Read the portion of the story about the soup kitchen. What does that phrase mean? Where does the term soup kitchen apply?

Let’s do the same for encouraging and preparations. Where do they fit in the diagram?

late for school
Late for School

Causes Effects

Overslept Not Enough Time

skill cause and effect
Skill: Cause and Effect
  • A cause tells why something happened.
  • An effect is what happened.
  • Words such as because and so are clues that can help you figure out a cause and its effect.



  • Sometimes a cause has more than one effect.
strategy use story structure to understand cause and effect
Strategy: Use story structure to understand cause and effect
  • A story has a beginning, a middle, and an end. This means that events happen all along the way. One event leads to the next. Good readers use this structure to find causes and their effects.




let s read winter blooms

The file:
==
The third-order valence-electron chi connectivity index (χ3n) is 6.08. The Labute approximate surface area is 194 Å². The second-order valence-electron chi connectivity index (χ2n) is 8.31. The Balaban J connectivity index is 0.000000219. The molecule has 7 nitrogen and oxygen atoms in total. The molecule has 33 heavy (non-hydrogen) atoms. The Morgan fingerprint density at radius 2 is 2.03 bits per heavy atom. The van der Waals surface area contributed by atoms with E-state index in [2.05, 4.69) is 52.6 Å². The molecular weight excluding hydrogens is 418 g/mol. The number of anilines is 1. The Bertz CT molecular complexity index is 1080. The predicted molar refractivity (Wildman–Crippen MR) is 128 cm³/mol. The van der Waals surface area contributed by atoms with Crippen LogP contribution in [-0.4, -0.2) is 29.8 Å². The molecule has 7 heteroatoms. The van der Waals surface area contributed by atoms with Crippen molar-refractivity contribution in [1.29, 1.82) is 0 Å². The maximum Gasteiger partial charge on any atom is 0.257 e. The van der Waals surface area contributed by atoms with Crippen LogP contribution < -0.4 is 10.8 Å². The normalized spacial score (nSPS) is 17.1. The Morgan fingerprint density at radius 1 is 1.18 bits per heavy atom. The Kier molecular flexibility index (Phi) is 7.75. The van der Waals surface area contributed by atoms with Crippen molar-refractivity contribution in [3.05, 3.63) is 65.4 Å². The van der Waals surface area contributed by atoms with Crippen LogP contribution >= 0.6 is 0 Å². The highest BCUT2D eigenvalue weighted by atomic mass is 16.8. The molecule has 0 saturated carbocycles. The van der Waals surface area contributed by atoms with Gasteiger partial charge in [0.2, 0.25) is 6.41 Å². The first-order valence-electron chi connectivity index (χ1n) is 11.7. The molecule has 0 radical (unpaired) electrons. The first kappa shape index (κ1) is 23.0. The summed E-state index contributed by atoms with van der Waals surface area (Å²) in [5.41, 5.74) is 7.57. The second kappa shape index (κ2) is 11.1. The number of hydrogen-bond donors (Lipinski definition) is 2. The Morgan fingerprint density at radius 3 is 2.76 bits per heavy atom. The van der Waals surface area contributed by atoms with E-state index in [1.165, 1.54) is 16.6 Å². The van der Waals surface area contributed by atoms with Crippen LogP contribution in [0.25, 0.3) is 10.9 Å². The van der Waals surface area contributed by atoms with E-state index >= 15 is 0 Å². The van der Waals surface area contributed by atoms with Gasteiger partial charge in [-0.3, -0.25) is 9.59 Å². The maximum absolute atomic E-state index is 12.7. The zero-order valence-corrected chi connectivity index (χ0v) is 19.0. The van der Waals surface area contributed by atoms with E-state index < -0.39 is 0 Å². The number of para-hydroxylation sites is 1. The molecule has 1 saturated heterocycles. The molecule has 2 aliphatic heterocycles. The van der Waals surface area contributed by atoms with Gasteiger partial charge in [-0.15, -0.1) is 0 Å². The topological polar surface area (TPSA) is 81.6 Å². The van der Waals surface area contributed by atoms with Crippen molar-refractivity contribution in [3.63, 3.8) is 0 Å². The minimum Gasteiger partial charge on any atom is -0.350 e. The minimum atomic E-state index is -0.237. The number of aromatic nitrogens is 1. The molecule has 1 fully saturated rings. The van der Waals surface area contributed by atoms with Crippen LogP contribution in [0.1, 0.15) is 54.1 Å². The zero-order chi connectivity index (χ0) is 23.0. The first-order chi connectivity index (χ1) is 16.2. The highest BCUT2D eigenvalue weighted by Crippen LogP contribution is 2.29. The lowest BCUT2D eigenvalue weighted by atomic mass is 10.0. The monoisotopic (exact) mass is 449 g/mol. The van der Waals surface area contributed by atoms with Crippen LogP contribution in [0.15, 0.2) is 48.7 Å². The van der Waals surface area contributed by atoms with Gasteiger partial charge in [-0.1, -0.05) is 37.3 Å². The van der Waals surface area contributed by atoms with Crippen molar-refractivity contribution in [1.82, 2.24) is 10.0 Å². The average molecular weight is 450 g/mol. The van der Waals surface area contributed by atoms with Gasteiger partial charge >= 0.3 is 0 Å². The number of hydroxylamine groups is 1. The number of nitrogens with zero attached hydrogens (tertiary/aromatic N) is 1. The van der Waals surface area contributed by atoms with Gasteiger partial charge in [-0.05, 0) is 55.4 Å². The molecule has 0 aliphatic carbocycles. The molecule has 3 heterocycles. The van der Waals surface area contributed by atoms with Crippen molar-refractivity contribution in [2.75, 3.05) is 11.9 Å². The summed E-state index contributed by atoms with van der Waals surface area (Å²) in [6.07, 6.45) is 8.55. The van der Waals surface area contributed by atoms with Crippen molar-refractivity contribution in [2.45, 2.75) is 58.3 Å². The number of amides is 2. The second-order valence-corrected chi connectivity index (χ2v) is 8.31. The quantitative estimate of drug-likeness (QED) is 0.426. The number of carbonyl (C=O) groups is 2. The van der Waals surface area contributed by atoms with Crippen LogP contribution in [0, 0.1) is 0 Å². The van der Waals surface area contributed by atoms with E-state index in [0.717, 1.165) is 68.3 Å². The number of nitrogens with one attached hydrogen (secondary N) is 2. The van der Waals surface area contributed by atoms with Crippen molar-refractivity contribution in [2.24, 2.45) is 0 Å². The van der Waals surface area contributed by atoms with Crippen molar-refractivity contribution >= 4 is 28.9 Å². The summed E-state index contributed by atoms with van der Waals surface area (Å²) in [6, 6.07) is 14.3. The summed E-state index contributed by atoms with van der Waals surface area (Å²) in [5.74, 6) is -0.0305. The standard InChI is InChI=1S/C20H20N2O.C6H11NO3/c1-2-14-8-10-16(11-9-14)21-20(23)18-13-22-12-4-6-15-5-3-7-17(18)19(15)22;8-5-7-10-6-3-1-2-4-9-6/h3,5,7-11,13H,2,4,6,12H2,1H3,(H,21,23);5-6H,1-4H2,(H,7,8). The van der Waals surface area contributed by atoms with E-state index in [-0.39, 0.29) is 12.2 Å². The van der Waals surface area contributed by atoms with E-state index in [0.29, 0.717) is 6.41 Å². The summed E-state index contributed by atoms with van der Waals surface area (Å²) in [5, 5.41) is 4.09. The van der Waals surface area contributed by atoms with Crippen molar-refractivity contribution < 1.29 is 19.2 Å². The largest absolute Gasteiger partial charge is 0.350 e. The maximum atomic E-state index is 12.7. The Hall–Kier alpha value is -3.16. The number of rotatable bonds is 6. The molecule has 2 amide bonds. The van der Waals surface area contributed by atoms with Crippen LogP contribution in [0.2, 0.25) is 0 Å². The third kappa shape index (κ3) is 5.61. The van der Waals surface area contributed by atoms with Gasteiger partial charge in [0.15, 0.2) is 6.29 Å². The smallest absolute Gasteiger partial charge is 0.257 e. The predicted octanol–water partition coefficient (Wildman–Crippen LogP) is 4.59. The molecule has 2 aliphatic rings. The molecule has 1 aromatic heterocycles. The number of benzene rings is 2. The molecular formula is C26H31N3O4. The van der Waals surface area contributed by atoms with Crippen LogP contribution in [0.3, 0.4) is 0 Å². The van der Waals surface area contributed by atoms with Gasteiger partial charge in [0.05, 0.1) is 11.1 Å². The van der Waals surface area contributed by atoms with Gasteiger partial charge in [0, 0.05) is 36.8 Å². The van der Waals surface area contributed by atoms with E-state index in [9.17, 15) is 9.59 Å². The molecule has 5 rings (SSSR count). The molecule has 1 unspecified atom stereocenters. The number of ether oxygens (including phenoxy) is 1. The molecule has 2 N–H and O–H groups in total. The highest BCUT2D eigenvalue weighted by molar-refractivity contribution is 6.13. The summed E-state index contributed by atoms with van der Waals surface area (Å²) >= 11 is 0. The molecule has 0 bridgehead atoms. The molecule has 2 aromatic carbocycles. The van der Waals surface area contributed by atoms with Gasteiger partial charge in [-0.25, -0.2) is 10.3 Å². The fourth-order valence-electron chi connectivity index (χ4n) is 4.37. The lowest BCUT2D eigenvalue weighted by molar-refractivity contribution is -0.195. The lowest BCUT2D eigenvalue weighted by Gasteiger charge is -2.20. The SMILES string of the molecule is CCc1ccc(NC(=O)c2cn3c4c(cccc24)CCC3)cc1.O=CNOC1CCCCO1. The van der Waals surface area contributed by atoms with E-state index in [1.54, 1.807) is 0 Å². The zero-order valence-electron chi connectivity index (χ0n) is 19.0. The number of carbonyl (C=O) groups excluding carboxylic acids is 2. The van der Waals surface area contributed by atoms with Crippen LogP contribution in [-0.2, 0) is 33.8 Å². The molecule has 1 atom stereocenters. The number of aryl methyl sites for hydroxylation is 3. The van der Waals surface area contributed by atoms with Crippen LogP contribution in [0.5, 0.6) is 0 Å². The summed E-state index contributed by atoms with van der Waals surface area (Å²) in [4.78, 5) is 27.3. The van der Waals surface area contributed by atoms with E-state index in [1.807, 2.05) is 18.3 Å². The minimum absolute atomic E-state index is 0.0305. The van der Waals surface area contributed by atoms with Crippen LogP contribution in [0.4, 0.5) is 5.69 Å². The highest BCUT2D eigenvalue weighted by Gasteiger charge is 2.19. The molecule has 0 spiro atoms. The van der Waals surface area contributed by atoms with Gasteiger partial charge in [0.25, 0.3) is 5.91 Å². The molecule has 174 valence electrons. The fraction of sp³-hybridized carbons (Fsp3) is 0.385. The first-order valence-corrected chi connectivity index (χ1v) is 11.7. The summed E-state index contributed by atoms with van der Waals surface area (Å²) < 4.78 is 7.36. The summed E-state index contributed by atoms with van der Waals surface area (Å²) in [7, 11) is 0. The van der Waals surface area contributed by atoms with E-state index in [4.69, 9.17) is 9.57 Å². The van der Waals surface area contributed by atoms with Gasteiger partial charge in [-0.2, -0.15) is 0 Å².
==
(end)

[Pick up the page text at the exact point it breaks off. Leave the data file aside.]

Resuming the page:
Let’s Read Winter Blooms
  • Let’s find examples of cause and effect by using clue words.

Margo loved flowers. They made her think

of spring. There were no flowers growing in the yard now because it was January and the ground was frozen. Margo wondered how to grow flowers in her house, so she went to the library for a book.

Margo loved flowers. They made her think of spring. There were no flowers growing in the yard now because it was January and the ground was frozen. Margo wondered how to grow flowers in her house, so she went to the library for a book.

Think Aloud

“When I come across clue words like because and so in a story, I know the author is writing about causes and effects. If I ask myself what happened, I will find the effect, and if I ask myself why it happened, I will find the cause.”